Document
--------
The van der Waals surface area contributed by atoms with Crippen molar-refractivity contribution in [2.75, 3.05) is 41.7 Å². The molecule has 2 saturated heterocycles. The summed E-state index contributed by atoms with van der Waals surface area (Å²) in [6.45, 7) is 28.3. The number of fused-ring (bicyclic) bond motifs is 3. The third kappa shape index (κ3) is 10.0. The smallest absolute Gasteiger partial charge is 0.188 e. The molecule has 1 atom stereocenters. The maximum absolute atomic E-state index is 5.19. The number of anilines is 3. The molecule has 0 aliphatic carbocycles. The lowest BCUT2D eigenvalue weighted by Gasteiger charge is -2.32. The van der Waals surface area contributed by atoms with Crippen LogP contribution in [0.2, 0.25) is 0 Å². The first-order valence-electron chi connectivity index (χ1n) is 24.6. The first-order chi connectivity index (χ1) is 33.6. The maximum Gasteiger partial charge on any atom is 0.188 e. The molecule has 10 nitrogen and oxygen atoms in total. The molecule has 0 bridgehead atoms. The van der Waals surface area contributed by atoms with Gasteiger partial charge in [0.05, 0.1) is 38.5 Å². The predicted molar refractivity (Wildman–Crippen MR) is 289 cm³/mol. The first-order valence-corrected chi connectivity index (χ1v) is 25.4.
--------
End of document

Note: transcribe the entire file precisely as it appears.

The van der Waals surface area contributed by atoms with Crippen molar-refractivity contribution in [2.75, 3.05) is 41.7 Å². The molecule has 2 saturated heterocycles. The summed E-state index contributed by atoms with van der Waals surface area (Å²) in [6.45, 7) is 28.3. The number of fused-ring (bicyclic) bond motifs is 3. The third kappa shape index (κ3) is 10.0. The smallest absolute Gasteiger partial charge is 0.188 e. The molecule has 1 atom stereocenters. The maximum absolute atomic E-state index is 5.19. The number of anilines is 3. The molecule has 0 aliphatic carbocycles. The lowest BCUT2D eigenvalue weighted by Gasteiger charge is -2.32. The van der Waals surface area contributed by atoms with Crippen LogP contribution in [0.2, 0.25) is 0 Å². The first-order valence-electron chi connectivity index (χ1n) is 24.6. The first-order chi connectivity index (χ1) is 33.6. The maximum Gasteiger partial charge on any atom is 0.188 e. The molecule has 10 nitrogen and oxygen atoms in total. The molecule has 0 bridgehead atoms. The van der Waals surface area contributed by atoms with Gasteiger partial charge in [0.05, 0.1) is 38.5 Å². The predicted molar refractivity (Wildman–Crippen MR) is 289 cm³/mol. The first-order valence-corrected chi connectivity index (χ1v) is 25.4.